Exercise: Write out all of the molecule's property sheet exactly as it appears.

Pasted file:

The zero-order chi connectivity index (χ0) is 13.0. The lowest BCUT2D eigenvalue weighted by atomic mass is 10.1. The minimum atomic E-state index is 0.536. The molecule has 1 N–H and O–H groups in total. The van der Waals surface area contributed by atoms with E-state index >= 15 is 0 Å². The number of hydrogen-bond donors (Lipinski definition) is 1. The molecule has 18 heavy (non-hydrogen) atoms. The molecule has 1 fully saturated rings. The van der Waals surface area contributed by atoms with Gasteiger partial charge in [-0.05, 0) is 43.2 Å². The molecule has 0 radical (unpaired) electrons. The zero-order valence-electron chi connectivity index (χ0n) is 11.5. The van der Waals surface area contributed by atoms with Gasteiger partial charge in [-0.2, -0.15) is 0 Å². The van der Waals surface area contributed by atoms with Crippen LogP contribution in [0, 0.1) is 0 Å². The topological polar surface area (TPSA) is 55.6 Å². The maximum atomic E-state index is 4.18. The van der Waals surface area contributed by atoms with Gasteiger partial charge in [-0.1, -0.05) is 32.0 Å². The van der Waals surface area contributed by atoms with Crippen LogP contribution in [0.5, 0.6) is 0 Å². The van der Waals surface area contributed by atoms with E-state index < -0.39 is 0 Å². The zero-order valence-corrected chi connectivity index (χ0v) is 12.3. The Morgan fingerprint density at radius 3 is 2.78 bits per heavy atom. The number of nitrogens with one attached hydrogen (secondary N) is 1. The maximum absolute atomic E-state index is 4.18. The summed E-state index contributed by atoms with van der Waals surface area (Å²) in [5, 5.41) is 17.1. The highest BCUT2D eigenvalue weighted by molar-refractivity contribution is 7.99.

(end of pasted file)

The zero-order chi connectivity index (χ0) is 13.0. The lowest BCUT2D eigenvalue weighted by atomic mass is 10.1. The minimum atomic E-state index is 0.536. The molecule has 1 N–H and O–H groups in total. The van der Waals surface area contributed by atoms with E-state index >= 15 is 0 Å². The number of hydrogen-bond donors (Lipinski definition) is 1. The molecule has 18 heavy (non-hydrogen) atoms. The molecule has 1 fully saturated rings. The van der Waals surface area contributed by atoms with Gasteiger partial charge in [-0.05, 0) is 43.2 Å². The molecule has 0 radical (unpaired) electrons. The zero-order valence-electron chi connectivity index (χ0n) is 11.5. The van der Waals surface area contributed by atoms with Gasteiger partial charge in [-0.2, -0.15) is 0 Å². The van der Waals surface area contributed by atoms with Crippen LogP contribution in [0, 0.1) is 0 Å². The topological polar surface area (TPSA) is 55.6 Å². The maximum atomic E-state index is 4.18. The van der Waals surface area contributed by atoms with Gasteiger partial charge in [-0.1, -0.05) is 32.0 Å². The van der Waals surface area contributed by atoms with Crippen LogP contribution in [0.5, 0.6) is 0 Å². The van der Waals surface area contributed by atoms with E-state index < -0.39 is 0 Å². The zero-order valence-corrected chi connectivity index (χ0v) is 12.3. The Morgan fingerprint density at radius 3 is 2.78 bits per heavy atom. The number of nitrogens with one attached hydrogen (secondary N) is 1. The maximum absolute atomic E-state index is 4.18. The summed E-state index contributed by atoms with van der Waals surface area (Å²) in [5, 5.41) is 17.1. The highest BCUT2D eigenvalue weighted by molar-refractivity contribution is 7.99.